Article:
Michael Evans-Brown

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OBJECTIVE To describe drug use, sexual risks and the prevalence of blood-borne viral infections among men who inject image and performance enhancing drugs (IPEDs). DESIGN A voluntary unlinked-anonymous cross-sectional biobehavioural survey. SETTING 19 needle and syringe programmes across England and Wales. PARTICIPANTS 395 men who had injected IPEDs.(More)
The emerging threat to public health posed by the use of human enhancement drugs has remained largely unrecognised. In attempts to become stronger, happier or smarter, or to look thinner, younger or more beautiful, people are turning to a diverse range of pharmaceuticals. The widespread availability of drugs with the potential to improve human attributes,(More)
The authors, led by Michael Evans-Brown from the Centre for Public Health at Liverpool John Moores University, argue that while the actual number of people having ‘tan jabs’ (the drugs Melanotan I and Melanotan II) is unknown it is easily available via the internet and in some tanning salons and hairdressers. A thriving online community of users exist, the(More)
New psychoactive substances pose a particular challenge to those formulating drugs policy and related public health responses. This paper outlines some of the main issues arising from their use, with a particular focus on user perspectives. Such substances are often (at least initially) produced and distributed for different reasons than controlled drugs.(More)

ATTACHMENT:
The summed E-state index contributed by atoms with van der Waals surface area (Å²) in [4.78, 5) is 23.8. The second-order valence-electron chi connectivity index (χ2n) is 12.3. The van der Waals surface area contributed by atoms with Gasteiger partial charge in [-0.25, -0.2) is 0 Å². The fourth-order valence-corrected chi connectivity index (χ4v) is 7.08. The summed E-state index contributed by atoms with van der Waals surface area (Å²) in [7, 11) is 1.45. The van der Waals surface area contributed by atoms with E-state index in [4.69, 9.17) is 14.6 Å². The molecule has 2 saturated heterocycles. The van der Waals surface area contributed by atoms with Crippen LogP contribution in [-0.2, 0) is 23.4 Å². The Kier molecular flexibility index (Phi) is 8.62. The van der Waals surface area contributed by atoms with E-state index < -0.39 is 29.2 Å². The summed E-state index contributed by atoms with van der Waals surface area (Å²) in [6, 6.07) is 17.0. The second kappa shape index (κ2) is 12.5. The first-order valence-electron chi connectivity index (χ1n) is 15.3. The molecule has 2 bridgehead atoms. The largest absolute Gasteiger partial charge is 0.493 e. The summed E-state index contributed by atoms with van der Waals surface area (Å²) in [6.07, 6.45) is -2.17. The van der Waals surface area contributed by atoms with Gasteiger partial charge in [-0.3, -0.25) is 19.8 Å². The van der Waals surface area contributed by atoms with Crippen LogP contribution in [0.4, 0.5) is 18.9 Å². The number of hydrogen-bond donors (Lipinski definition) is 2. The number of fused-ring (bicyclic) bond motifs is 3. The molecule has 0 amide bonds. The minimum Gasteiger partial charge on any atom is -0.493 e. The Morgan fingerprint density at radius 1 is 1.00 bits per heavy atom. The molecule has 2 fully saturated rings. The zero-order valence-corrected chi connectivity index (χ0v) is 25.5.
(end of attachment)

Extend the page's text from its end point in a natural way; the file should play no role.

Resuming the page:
Twenty-four products suspected of containing anabolic steroids and sold in fitness equipment shops in the United Kingdom (UK) were analyzed for their qualitative and semi-quantitative content using full scan gas chromatography-mass spectrometry (GC-MS), accurate mass liquid chromatography-mass spectrometry (LC-MS), high pressure liquid chromatography with(More)
'All scientific work is incomplete-whether it be observational or experimental. All scientific work is liable to be upset or modified by advancing knowledge. That does not confer upon us a freedom to ignore the knowledge we already have, or to postpone the action that it appears to demand at a given time.'